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  • 7 Mistakes on Social Media That Could Be Hurting Your Job Search

    More employers are checking out the social media profiles of applicants to weed out undesirable candidates. So while you may be proud of your 500+ Facebook friends or your 1000+ followers on Twitter, make sure your awesome virtual social life is not killing your career.

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  • Do Employers Still Care About Tattoos and Piercings?

    Many career counselors still tell their clients to avoid adding any body art they can't cover up for a job interview, but every time you see a news segment on a creative industry, half the people on the screen are covered in ink and flashing bits of metal. What gives?

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  • 3 More LinkedIn Mistakes You're Probably Making

    Used correctly, LinkedIn can be more than just a resume on steroids. The social network of choice for job seekers offers less stressful networking for people who can't deal with cocktail parties, access to an insider's view of a potential employer, and an easier way to visualize your network's strengths and weaknesses. Then again, as we've pointed out more than once, if you're not careful, it's a good way to shoot yourself in the foot.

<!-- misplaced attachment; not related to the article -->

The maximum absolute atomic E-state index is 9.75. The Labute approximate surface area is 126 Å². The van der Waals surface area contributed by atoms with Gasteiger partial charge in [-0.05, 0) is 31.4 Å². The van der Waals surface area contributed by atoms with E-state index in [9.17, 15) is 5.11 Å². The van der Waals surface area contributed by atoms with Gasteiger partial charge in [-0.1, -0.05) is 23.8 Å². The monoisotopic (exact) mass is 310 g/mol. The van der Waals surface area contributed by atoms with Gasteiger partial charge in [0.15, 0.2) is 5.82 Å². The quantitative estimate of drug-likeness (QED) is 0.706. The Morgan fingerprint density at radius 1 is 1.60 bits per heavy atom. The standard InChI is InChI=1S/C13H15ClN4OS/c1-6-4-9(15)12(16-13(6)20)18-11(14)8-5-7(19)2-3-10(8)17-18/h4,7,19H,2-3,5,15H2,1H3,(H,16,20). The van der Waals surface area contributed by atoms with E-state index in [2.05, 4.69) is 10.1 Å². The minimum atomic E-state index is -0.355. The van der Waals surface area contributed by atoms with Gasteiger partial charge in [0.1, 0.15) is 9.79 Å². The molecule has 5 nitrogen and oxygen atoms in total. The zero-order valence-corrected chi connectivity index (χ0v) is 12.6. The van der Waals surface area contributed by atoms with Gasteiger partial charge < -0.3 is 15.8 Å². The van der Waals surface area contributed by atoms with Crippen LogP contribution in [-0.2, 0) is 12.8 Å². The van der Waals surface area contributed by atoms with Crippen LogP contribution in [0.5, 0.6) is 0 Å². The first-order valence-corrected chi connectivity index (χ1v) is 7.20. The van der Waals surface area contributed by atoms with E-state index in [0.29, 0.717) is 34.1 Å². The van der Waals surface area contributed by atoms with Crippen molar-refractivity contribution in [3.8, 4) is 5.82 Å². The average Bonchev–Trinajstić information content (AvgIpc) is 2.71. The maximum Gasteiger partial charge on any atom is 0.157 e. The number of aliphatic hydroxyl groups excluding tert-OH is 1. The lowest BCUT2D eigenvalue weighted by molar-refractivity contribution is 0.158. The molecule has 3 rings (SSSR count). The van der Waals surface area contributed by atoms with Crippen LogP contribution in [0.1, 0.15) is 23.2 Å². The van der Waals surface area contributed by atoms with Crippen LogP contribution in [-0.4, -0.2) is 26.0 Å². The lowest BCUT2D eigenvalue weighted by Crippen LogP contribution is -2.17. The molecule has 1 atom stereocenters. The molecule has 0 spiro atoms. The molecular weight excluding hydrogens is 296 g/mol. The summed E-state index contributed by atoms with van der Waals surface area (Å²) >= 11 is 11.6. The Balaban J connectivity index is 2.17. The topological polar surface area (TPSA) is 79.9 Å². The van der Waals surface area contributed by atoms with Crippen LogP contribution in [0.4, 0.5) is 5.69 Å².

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  • What Your Employer Thinks of Social Media

    Ten years after Facebook became more than a twinkle in Mark Zuckerberg's eye, employers have changed their attitude toward social media. No longer do they fret helplessly about employees spying on former flings or tweeting inappropriate comments about their brand on the company dime. Now, companies are getting in on the social media action, developing policies to protect themselves and harnessing online networking's power to find them the best and brightest workers.

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  • Would You Get Plastic Surgery to Counteract Ageism at Work?

    For every news item that says Baby Boomers hang onto their jobs at the expense of Millennial and Gen X workers, there's another that points out that Boomers, once jobless, are inclined to stay that way for longer than their younger counterparts. A recent article in Philadelphia Business Journal says that some workers are turning to plastic surgery to even the playing field.